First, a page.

This criticism needs to be taken really seriously because it is about Deepak Chopra’s primary area of expertise/profession. This criticism exposes his (lack of) credentials in that area. Given his unintelligible pontifications on his current area of “expertise” as a Guru/Healer/Mystic, we have a fairly reasonable conclusion: that Chopra relies more on his oratory and confidence in the power of the igorance of the masses (how many educated, laymen can understand genetics? If Dr.Chopra spins something about connecting it with past lives, it must be true. After all, he’s a doctor). This explains why he doesn’t engage in anything that seriously challenges him. But like most similar Gurus, he lets his loyal band of blind followers speak for him. Once in a while, when questioned, he comes up with acrid and illogical rejoinders.
Secondly, yoga did not originate in Hinduism as Prof. Shukla claims. Perhaps he has a fundamentalist agenda in mind, but he must know very well that the rise of Hinduism as a religion came centuries after the foundation of yoga in consciousness and consciousness alone. Religious rites and the worship of gods has always been seen as being in service to a higher cause, knowing the self.
The preacher of daily inspirations, and the unveiler of Spiritual Laws loses his cool so easily that he is compelled find hidden agendas in peoples’ minds instead of giving a factual rebuttal! And that, when Dr. Shukla hasn’t named anybody. Guilty conscience, doctor? Tch tch tch. Dr. Shukla has already given an effective rebuttal so I won’t touch that portion again. But, Dr.Chopra, the “fundamentalist” term has been hurled at Hindus enough times for us to know that you have a sizeable repertoire of jokes, your anger notwithstanding.
Before you accuse me that I’m singling out Deepak Chopra, let me tell you that I’m using him merely as an example, a celebrity case study if you will, of what I call the Yoga Disease that’s spread across the United States. It has been transformed into a disease because of the vile potion that Deepak Chopra & his ilk have injected into an otherwise noble philosophical system. On the other side, as Dr. Shukla says, Chopra doesn’t have even the basic gratitude to acknowledge the roots of the source of his magnificent empire. Now, some folks say that “Yoga doesn’t need his gratitude.” This is a braindead argument and it simply encourages others like him to steal from, and appropriate native traditions without acknowledgment.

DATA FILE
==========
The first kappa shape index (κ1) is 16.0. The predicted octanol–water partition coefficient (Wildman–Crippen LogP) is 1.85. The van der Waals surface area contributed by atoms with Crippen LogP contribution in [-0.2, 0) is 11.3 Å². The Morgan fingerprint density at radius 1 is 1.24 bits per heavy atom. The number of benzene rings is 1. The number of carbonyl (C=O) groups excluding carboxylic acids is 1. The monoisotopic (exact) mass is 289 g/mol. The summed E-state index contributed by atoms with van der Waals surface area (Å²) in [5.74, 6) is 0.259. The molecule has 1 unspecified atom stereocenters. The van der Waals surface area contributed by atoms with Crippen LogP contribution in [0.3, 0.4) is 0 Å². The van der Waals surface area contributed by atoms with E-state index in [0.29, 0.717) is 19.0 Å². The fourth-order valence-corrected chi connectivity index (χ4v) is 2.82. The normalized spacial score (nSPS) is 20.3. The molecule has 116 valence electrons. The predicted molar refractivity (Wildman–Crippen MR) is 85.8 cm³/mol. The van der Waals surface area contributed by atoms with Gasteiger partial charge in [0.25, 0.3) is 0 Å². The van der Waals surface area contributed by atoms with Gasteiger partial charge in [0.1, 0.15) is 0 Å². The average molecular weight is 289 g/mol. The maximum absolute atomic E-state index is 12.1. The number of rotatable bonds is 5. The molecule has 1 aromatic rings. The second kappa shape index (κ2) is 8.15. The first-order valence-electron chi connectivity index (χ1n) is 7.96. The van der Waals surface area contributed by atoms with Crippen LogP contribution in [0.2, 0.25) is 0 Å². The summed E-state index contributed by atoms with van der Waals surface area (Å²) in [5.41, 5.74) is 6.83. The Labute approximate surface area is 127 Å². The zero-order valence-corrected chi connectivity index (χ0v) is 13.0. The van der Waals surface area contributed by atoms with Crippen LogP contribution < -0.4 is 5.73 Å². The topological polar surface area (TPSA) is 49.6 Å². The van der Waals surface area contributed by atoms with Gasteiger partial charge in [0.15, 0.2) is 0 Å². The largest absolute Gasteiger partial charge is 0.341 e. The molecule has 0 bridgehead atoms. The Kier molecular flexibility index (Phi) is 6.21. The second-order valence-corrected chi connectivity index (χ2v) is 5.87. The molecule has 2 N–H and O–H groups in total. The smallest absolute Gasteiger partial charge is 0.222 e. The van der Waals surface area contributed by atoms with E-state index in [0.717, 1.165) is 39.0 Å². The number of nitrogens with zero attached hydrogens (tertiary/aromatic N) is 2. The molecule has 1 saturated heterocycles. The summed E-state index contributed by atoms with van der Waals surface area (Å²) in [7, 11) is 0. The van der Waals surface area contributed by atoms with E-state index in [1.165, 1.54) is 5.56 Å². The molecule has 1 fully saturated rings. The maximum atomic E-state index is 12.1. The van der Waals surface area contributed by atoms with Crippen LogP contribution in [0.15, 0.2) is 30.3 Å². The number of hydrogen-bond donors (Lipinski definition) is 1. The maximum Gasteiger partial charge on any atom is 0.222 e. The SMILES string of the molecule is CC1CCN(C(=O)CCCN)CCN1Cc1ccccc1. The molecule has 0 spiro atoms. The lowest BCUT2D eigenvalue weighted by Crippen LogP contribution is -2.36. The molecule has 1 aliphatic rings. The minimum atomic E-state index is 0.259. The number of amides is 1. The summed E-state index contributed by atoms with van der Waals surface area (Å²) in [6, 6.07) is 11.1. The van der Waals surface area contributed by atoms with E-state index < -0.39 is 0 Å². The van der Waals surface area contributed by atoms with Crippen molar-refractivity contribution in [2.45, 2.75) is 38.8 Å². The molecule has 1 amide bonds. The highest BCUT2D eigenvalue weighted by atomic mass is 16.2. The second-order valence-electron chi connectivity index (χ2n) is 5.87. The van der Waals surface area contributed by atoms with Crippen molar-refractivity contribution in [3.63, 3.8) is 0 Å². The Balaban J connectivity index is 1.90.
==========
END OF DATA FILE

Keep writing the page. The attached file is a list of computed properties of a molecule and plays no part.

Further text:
Here’s something to Deepak Chopra who rants incoherently about Yoga being rooted in “consciousness alone.” By this token, Chopra must not sue me if I use one of his patented/trademarked/copyrighted snakeoil techniques and claim that it is rooted in “consciousness alone.” This applies equally to any self-proclaimed Guru trying to hide under a similar umbrella. I do not decry or call for these Gurus to stop teaching whatever techniques they are teaching but for heaven’s sake, give credit where it’s due, don’t misrepresent and most importantly, don’t blabber about things you don’t know. Teach asanas, etc by all means but call it by its name: don’t package it as philosophy or Yoga.
In parting, here’s a very fundamental point even the most informed critics of Deepak Chopra & co miss: a true Yoga Guru will not advertise his/her Gurudom. Think about it.
Tags: Commentary, Deepak Chopra, False Yoga Gurus, Hindu, Hindu Philosophy, Hinduism, India, Indian Philosophy, Meditation, Patanjali Yoga, Patenting Yoga, Pranayama, The Rape of Yoga, Yoga, Yoga Disease, Yoga Disease in the US